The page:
Capital Press

USDA Risk Management Agency officials hope more nursery growers will consider crop insurance.

May 1 is the sales closing date for 2013 nursery multi-peril crop insurance coverage. It protects growers against adverse weather conditions, earthquakes, fire and wildlife damage, said agency risk management specialist Jo Lynne Seufer.

The insurance is available to anyone operating a nursery producing field-grown or container-grown plants, said Dave Paul, director for the agency office in Spokane Valley, Wash., which oversees insurance for Idaho, Oregon and Washington state.

One policy has been issued in Idaho, 53 in Oregon and 66 in Washington. Paul said Oregon represents $275 million of the $314 million in coverage. The main reason is more larger nursery operations are based in the Willamette Valley of Oregon, Paul said.

"We'd like to see all nurseries look at this program," he said, noting the agency is evaluating the program, which originated in 1989, in hopes of improving it.

Ann Bates, executive director of the Idaho Nursery and Landscape Association, believes the low participation might be because few Idaho growers are aware of what the program offers. She believes the insurance is worth considering.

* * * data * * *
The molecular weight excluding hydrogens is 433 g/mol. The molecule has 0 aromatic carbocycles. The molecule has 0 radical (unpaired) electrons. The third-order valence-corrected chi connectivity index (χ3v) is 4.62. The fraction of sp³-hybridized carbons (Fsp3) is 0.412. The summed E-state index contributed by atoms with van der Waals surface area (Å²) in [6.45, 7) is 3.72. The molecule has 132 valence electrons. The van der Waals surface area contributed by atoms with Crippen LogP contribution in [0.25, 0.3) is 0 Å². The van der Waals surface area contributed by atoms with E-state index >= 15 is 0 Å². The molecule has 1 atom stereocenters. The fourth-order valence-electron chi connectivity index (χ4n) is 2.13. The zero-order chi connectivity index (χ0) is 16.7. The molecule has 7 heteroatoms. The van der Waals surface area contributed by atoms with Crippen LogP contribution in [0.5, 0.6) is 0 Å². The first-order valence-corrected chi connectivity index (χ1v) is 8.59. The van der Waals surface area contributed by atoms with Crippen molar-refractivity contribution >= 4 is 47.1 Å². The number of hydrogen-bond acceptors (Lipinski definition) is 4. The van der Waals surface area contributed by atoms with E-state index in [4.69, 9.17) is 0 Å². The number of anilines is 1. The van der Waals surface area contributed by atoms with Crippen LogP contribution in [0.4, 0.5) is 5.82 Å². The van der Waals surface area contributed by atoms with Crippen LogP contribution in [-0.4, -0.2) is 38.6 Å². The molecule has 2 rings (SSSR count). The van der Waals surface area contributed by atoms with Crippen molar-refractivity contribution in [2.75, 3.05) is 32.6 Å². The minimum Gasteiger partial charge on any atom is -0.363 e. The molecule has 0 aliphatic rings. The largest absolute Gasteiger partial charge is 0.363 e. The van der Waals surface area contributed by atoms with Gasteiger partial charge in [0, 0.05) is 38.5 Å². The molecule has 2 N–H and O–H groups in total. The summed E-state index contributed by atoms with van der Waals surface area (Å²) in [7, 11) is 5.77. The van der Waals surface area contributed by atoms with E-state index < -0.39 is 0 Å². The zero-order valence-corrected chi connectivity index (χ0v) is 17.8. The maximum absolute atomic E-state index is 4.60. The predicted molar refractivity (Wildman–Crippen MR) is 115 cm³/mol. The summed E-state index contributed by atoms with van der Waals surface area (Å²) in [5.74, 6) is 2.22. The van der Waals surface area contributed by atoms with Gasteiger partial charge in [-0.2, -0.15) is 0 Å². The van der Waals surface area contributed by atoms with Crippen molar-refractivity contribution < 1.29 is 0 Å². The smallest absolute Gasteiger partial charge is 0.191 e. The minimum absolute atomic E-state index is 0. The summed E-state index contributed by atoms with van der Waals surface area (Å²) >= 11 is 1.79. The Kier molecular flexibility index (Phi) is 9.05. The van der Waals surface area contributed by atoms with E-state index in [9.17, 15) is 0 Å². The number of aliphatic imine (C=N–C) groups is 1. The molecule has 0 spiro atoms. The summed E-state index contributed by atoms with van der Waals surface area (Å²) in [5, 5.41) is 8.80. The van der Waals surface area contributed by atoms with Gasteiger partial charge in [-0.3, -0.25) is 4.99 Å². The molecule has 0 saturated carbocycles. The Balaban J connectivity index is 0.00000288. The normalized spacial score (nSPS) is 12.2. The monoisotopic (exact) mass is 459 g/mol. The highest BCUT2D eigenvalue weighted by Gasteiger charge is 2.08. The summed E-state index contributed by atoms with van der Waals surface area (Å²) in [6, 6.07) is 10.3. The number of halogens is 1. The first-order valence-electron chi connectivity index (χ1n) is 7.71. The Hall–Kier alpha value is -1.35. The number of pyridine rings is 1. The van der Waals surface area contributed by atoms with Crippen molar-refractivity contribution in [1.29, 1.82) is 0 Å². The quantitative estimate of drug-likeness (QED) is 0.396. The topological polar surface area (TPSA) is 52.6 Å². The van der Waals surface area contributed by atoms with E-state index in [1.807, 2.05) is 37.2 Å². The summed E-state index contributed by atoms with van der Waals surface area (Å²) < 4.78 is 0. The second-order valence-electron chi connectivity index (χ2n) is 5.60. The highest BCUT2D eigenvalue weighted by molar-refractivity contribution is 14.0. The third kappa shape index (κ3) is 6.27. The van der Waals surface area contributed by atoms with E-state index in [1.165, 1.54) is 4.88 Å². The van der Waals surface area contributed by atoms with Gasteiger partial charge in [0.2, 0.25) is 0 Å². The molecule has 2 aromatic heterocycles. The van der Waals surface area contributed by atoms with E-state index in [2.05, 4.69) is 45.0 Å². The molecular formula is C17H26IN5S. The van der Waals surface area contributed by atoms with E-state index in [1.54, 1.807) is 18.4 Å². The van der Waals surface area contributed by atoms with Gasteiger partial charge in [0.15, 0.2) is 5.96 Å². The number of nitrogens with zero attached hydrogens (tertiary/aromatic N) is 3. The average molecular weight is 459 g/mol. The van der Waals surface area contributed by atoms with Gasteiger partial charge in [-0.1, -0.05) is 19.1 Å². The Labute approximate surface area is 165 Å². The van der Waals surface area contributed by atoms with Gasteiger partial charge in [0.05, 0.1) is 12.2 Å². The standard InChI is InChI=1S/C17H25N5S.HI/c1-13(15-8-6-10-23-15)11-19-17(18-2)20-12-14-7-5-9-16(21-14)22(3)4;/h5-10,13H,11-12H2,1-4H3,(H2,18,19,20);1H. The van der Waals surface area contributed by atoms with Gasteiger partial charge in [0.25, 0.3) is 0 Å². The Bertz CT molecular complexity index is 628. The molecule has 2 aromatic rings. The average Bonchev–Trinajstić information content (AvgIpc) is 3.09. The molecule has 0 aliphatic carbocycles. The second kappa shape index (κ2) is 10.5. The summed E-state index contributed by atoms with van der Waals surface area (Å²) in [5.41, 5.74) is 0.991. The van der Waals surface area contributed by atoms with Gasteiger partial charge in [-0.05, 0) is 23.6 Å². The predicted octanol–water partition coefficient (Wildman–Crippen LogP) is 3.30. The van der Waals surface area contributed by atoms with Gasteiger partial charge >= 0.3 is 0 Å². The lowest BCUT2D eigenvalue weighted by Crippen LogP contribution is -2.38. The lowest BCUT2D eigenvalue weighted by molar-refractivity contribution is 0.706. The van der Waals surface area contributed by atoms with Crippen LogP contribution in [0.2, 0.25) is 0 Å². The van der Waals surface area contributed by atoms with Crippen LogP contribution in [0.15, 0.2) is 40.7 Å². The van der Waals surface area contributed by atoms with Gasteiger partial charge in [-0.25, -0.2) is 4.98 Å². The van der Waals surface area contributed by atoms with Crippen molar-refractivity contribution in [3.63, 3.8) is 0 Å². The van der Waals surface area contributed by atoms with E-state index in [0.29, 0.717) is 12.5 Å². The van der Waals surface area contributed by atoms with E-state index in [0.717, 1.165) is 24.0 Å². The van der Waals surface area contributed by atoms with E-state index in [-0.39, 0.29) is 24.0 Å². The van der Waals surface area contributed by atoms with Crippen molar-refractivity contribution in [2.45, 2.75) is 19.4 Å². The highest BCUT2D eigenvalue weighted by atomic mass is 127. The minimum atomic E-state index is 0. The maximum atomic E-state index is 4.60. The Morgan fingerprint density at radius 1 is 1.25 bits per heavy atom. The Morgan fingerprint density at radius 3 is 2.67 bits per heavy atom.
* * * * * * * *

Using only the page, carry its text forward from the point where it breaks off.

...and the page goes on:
"The nursery business is probably about the only business that is not government-subsidized at all, so when they take any kind of loss to a crop, it's a loss to their total bottom line," she said.

According to the agency, coverage is based on a plant inventory value report declaring the value of insurable plants -- the lower of a grower's own prices or prices in a USDA plant price schedule.

New policy applications may be filed any time. All applications are subject to a 30-day waiting period before coverage begins. Seufer said the May 1 deadline is for producers who wish to request a change in their coverage.

The agency recommends growers meet with their local crop insurance agents.

A list of agents is available at USDA Service Centers or at

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